Metal Guru was the fourth and final T.Rex song to top the British charts, hitting the #1 spot in late spring of 1972. By then, glam-rock had already run its course in the Western hemisphere, however, and the song did not chart at all in the US. Singer/songwriter Marc Bolan described Metal Guru as "a festival of life song. I relate 'Metal Guru' to all Gods around. I believe in a God, but I have no religion. With 'Metal Guru', it's like someone special, it must be a Godhead. I thought how God would be, he'd be all alone without a telephone. I don't answer the phone any more. I have codes where people ring me at certain times." I'm not sure what all that means, but there it is.
Artist: Captain Beyond
Title: Mesmerization Eclipse
Source: LP: Captain Beyond
In the early 1970s it was normal for three bands to be on the playbill at a rock concert. Generally the headliner was someone with a hit record currently on the charts, while the middle act was someone on the way up. The opening act was either a popular local band or, in some cases, a brand new group that had just released their first album. It was not entirely uncommon for the second act to actually get a better audience response than the headliner, especially if the headliner turned out to be a one-hit wonder with no staying power. It was extremely rare, however, for the opening act to blow both of the other two bands out of the water. In fact, I can think of only one time that happened when I was in the audience. It was 1972, and I don't even remember who the headliner was. The middle band was Jo Jo Gunne, featuring front man Jay Ferguson, formerly of Spirit. They weren't bad, although the only songs I remember them performing were Run Run Run and 99 Days. The opening act, however, totally blew me away with their outstanding musicianship and strong material. That band was Captain Beyond, formed by former members of Iron Butterfly (bassist Lee Dorman and guitarist Larry "Rhino" Reinhardt), Deep Purple (vocalist Rod Evans) and drummer Bobby Caldwell, who would eventually go on to have a moderately successful solo career. I was so impressed with their set that I went to the record store the very next day and bought their album (which has this really cool 3D cover, by the way). Mesmerization Eclipse, from that debut LP, was written by the entire band, although only Evans and Caldwell got official writing credits on the album, due to Rhino and Dorman still being under contract to Iron Butterfly at the time.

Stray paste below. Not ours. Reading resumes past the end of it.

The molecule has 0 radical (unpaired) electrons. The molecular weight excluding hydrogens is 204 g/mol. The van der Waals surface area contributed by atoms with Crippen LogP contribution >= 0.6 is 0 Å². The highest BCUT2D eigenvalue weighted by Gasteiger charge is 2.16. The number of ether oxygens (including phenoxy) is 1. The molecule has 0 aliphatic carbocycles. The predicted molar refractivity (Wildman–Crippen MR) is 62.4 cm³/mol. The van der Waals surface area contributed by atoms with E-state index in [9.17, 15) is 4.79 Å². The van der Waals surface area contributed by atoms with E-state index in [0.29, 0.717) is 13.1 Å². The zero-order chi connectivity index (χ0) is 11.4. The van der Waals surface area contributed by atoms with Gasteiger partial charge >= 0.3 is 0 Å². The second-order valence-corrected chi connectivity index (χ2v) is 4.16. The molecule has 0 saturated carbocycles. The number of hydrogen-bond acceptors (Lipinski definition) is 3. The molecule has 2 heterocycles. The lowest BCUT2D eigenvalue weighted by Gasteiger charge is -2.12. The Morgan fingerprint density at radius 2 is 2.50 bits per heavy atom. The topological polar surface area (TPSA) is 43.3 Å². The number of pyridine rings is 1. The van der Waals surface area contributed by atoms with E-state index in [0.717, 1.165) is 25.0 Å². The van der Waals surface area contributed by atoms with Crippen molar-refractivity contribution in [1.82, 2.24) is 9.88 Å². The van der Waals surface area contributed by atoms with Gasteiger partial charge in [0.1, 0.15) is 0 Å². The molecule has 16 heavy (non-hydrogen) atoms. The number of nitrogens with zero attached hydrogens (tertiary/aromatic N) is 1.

Source: British import LP: The New Age of Atlantic
Writer: Paul Simon
Following the success of the Fragile album and the hit single Roundabout, Yes went into the studio to cut a ten and a half minute cover of Paul Simon's America for a UK-only sampler album called The New Age Of Atlantic. The track was then edited down for single release in the US as a followup to Roundabout. The original unedited track was finally released in the US on the 1974 album Yesterdays, which also included several tracks from two earlier Yes albums that featured an earlier lineup of the band that included guitarist Peter Banks and keyboardist Tony Kaye. Paul Simon's America was, in fact, the only track on Yesterdays that featured the classic Yes lineup of Jon Anderson, Steve Howe, Chris Squires, Bill Bruford and Rick Wakeman.
Artist: Edgar Winter Group
Source: LP: They Only Come Out At Night
Writer: Edgar Winter
I remember hearing Edgar Winter's Frankenstein for the first time late at night on KOMA, the Oklahoma City powerhouse that was pretty much the only top 40 station you could pick up after dark in southern New Mexico in 1973. A bunch of us were riding around in a car and getting high (pretty much the usual) when the song came on. We all got into the heavy rock beat and then sat mesmerized during the synthesizer break (that sounded even funkier due to the station's periodic fading out and back in). Of course I had to go out and find a copy of the single, but didn't pick up the album until sometime in the 2010s.
Artist: Uriah Heep
Title: Bird Of Prey (re-recorded British version)
Source: British import CD: Salisbury
Writer(s): David Byron
Although for the most part the practice of drastically altering the track lineup of British albums for US release had been abandoned by 1970, there were still a few exceptions, albeit relatively minor ones. One of these was the first Uriah Heep album, which replaced the song Lucy Blue with Bird Of Prey on the US version. The band re-recorded Bird Of Prey for their second LP, Salisbury, which was in turn replaced in the US by Simon The Bullet Freak, a song that would not be released in the UK for another eight months, when it finally appeared as a B side in September of 1971.